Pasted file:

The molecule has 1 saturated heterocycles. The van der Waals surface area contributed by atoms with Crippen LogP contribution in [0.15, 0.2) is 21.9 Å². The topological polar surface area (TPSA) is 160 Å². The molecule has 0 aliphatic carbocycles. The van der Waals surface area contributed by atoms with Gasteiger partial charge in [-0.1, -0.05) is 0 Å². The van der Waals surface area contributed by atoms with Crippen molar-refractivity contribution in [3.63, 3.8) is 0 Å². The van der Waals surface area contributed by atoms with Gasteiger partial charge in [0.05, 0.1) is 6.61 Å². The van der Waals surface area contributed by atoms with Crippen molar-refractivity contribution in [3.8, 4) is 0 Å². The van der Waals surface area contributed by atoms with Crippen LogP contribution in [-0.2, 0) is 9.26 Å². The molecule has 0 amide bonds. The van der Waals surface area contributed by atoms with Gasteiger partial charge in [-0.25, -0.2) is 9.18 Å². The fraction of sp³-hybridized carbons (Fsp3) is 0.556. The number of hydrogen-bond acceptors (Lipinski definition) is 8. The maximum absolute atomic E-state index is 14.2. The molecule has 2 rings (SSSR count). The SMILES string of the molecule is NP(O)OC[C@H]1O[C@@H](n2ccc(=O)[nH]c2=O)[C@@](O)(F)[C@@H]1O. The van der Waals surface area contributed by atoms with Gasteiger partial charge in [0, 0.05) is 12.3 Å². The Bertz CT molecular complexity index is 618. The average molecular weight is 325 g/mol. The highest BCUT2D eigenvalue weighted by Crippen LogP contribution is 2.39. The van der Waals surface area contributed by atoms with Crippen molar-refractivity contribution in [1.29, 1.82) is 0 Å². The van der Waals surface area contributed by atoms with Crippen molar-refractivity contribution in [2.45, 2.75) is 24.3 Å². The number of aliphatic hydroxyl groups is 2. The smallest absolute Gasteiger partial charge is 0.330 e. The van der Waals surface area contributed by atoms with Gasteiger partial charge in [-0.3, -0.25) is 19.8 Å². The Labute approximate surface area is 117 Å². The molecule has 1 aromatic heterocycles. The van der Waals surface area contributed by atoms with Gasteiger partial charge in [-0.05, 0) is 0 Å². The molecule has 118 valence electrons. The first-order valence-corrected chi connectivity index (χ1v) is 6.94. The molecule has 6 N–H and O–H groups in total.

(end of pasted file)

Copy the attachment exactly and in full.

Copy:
The molecule has 1 saturated heterocycles. The van der Waals surface area contributed by atoms with Crippen LogP contribution in [0.15, 0.2) is 21.9 Å². The topological polar surface area (TPSA) is 160 Å². The molecule has 0 aliphatic carbocycles. The van der Waals surface area contributed by atoms with Gasteiger partial charge in [-0.1, -0.05) is 0 Å². The van der Waals surface area contributed by atoms with Crippen molar-refractivity contribution in [3.63, 3.8) is 0 Å². The van der Waals surface area contributed by atoms with Gasteiger partial charge in [0.05, 0.1) is 6.61 Å². The van der Waals surface area contributed by atoms with Crippen molar-refractivity contribution in [3.8, 4) is 0 Å². The van der Waals surface area contributed by atoms with Crippen LogP contribution in [-0.2, 0) is 9.26 Å². The molecule has 0 amide bonds. The van der Waals surface area contributed by atoms with Gasteiger partial charge in [-0.25, -0.2) is 9.18 Å². The fraction of sp³-hybridized carbons (Fsp3) is 0.556. The number of hydrogen-bond acceptors (Lipinski definition) is 8. The maximum absolute atomic E-state index is 14.2. The molecule has 2 rings (SSSR count). The SMILES string of the molecule is NP(O)OC[C@H]1O[C@@H](n2ccc(=O)[nH]c2=O)[C@@](O)(F)[C@@H]1O. The van der Waals surface area contributed by atoms with Gasteiger partial charge in [0, 0.05) is 12.3 Å². The Bertz CT molecular complexity index is 618. The average molecular weight is 325 g/mol. The highest BCUT2D eigenvalue weighted by Crippen LogP contribution is 2.39. The van der Waals surface area contributed by atoms with Crippen molar-refractivity contribution in [1.29, 1.82) is 0 Å². The van der Waals surface area contributed by atoms with Crippen molar-refractivity contribution in [2.45, 2.75) is 24.3 Å². The number of aliphatic hydroxyl groups is 2. The smallest absolute Gasteiger partial charge is 0.330 e. The van der Waals surface area contributed by atoms with Gasteiger partial charge in [-0.3, -0.25) is 19.8 Å². The Labute approximate surface area is 117 Å². The molecule has 1 aromatic heterocycles. The van der Waals surface area contributed by atoms with Gasteiger partial charge in [-0.05, 0) is 0 Å². The molecule has 118 valence electrons. The first-order valence-corrected chi connectivity index (χ1v) is 6.94. The molecule has 6 N–H and O–H groups in total.